NSA-Verizon Surveillance: Welcome to the United States of Total Information Awareness

It turns out that the National Security Agency demanded and got Verizon phone records of all US telephone calls, mobile and otherwise, within the US and between the US and abroad, from mid-April of this year. The order, obtained by The Guardian and which I guess the government would say it is illegal for us to even look at, is being reprinted in the US press.

The secret demand, which itself was classified, was made under the so-called USA PATRIOT Act of 2001, which desperately needs to be repealed or struck down as unconstitutional.

Note that the NSA did not do wiretapping. It isn’t looking at the content of the calls. Nor is personal information attached, so it is just records of one number calling other numbers. They have been data-mining the millions of records. By now the NSA and CIA have databases of numbers used by suspected al-Qaeda operatives, against which the calls could be matched. If an interesting pattern emerged (30 US Chechens regularly calling a certain number in Daghestan, e.g.), the NSA would have to get a warrant to discover the identities of the callers. But of course they could easily arrange that, having established that a pattern exists that justifies further investigation.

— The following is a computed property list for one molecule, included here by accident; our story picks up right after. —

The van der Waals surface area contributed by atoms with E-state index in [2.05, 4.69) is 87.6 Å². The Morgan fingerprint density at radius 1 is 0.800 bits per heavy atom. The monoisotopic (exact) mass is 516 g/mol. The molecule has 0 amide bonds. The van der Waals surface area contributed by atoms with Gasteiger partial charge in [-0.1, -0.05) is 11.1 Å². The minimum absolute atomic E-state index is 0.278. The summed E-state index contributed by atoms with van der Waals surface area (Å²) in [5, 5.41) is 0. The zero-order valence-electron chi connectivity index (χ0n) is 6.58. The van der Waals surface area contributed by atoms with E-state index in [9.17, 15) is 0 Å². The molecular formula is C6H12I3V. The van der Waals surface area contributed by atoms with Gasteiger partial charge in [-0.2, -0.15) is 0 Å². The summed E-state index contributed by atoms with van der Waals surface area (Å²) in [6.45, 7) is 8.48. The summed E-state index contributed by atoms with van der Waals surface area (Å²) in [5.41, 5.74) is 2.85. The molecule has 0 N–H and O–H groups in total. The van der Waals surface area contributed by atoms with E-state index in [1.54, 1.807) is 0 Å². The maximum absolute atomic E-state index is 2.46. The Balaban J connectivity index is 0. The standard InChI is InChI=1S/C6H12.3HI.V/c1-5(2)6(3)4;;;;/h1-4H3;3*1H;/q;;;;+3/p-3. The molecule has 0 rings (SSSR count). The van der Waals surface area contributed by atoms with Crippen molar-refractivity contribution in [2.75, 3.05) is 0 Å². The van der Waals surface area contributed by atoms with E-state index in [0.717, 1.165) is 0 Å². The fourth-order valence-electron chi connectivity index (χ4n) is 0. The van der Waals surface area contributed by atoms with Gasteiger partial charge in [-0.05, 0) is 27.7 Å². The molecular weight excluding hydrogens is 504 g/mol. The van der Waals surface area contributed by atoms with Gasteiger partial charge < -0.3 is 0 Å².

This sort of fishing expedition can sometimes be useful to counter-terrorism, but fishing expeditions into private papers and records are a violation of the US constitution. The government should only be allowed to see private information if there is reasonable cause to think something illegal is going on. Going looking into private records to see if patterns emerge that suggest illegality is the action of a totalitarian government, not a democratic one. The USA PATRIOT Act was a Sovietization of American law and practice and 2001 was year one of the fall of the Republic, when the Fourth Amendment and aspects of the First Amendment were abrogated.